AT&T once again has the lowest customer satisfaction ratings of any wireless carrier in the United States, according to the latest survey from Consumer Reports.
A survey of more than 66,000 consumers found that AT&T received the worst possible marks for its voice service, its phone customer support and its overall value to consumers. The carrier also received subpar marks for its data services, Consumer Reports found. Overall the carrier scored a 59 out of 100 on Consumer Reports' customer satisfaction scale, well behind rivals Verizon (73 out of 100), Sprint (72 out of 100) and T-Mobile (67 out of 100).
However, none of the major carriers should rest too easily since they were all outscored on the survey by smaller carriers Consumer Cellular (87 out of 100), U.S. Cellular (84 out of 100) and Credo (78 out of 100). Paul Reynolds, the electronics editor at Consumer Reports, said that while smaller carriers had higher levels of customer satisfaction, their appeal is limited because they lack access to the high-end smartphones offered by the major players.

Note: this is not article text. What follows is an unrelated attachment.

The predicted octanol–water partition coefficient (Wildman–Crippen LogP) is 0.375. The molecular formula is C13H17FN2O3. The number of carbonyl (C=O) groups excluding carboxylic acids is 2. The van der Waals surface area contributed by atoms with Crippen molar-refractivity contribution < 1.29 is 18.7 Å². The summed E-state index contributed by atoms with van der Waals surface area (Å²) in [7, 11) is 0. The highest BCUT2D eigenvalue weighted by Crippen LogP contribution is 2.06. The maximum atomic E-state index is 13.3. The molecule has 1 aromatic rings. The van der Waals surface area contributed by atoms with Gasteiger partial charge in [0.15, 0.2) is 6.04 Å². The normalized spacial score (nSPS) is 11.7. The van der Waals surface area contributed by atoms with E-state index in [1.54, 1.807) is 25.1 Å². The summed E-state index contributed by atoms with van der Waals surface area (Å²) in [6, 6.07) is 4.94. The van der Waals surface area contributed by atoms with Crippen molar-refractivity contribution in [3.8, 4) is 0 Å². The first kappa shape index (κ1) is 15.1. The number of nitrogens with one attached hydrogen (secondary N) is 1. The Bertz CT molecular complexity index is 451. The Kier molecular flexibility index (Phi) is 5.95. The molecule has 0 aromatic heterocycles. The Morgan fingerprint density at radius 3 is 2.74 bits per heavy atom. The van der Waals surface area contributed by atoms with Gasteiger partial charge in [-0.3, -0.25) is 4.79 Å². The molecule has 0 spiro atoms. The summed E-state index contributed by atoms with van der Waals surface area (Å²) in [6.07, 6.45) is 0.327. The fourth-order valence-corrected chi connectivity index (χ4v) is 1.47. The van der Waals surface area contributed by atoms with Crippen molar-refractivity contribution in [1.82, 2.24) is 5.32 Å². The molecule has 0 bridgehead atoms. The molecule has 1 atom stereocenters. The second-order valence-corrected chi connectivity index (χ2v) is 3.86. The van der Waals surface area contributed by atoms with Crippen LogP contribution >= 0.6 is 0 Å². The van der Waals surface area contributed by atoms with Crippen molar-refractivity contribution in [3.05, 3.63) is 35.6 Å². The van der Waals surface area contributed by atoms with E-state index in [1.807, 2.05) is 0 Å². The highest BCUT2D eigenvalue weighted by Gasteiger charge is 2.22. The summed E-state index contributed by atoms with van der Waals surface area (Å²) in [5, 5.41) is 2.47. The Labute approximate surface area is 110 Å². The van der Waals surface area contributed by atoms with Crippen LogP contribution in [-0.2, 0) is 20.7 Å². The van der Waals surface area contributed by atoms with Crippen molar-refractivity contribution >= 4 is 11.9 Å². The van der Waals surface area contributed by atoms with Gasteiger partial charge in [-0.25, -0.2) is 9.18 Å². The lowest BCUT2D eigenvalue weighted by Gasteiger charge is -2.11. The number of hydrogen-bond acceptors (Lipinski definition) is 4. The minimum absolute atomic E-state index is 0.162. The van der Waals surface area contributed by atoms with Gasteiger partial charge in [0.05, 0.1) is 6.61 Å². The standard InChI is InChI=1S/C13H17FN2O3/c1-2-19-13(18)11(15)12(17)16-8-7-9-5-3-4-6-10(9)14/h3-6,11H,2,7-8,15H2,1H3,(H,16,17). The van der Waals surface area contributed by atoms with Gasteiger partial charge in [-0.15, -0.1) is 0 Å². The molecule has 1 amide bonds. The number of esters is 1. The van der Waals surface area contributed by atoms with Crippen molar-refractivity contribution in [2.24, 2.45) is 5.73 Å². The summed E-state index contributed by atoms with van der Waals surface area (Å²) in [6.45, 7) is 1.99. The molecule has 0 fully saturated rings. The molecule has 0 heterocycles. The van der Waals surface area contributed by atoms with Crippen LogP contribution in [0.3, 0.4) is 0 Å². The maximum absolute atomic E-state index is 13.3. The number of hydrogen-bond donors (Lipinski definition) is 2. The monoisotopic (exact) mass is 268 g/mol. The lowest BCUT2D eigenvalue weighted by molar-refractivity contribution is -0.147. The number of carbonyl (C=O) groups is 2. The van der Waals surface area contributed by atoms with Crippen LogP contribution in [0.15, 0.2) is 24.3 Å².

"These carriers aren't for everyone," he said. "Some are only regional, and prepaid carriers tend to offer few or no smartphones. The major carriers are still leading options for many consumers."
AT&T has been the lowest-ranked carrier on the Consumer Reports survey since 2009 when consumers similarly ranked the carrier as the worst for voice quality. The most recent data from the American Customer Satisfaction Index released earlier this year also showed that AT&T ranked last among U.S. wireless carriers and that its overall customer satisfaction score had dropped to its lowest level since 2006.
The latest Consumer Reports data is more unwelcome news for AT&T, which is currently fighting to keep its troubled $39 billion proposed merger with T-Mobile alive. Last month Federal Communications Commission Chairman Julius Genachowski submitted a proposal for an administrative hearing before an administrative law judge that could effectively end AT&T's T-Mobile takeover bid if the judge concurs with the FCC's assessment that the merger would not be in the public interest.
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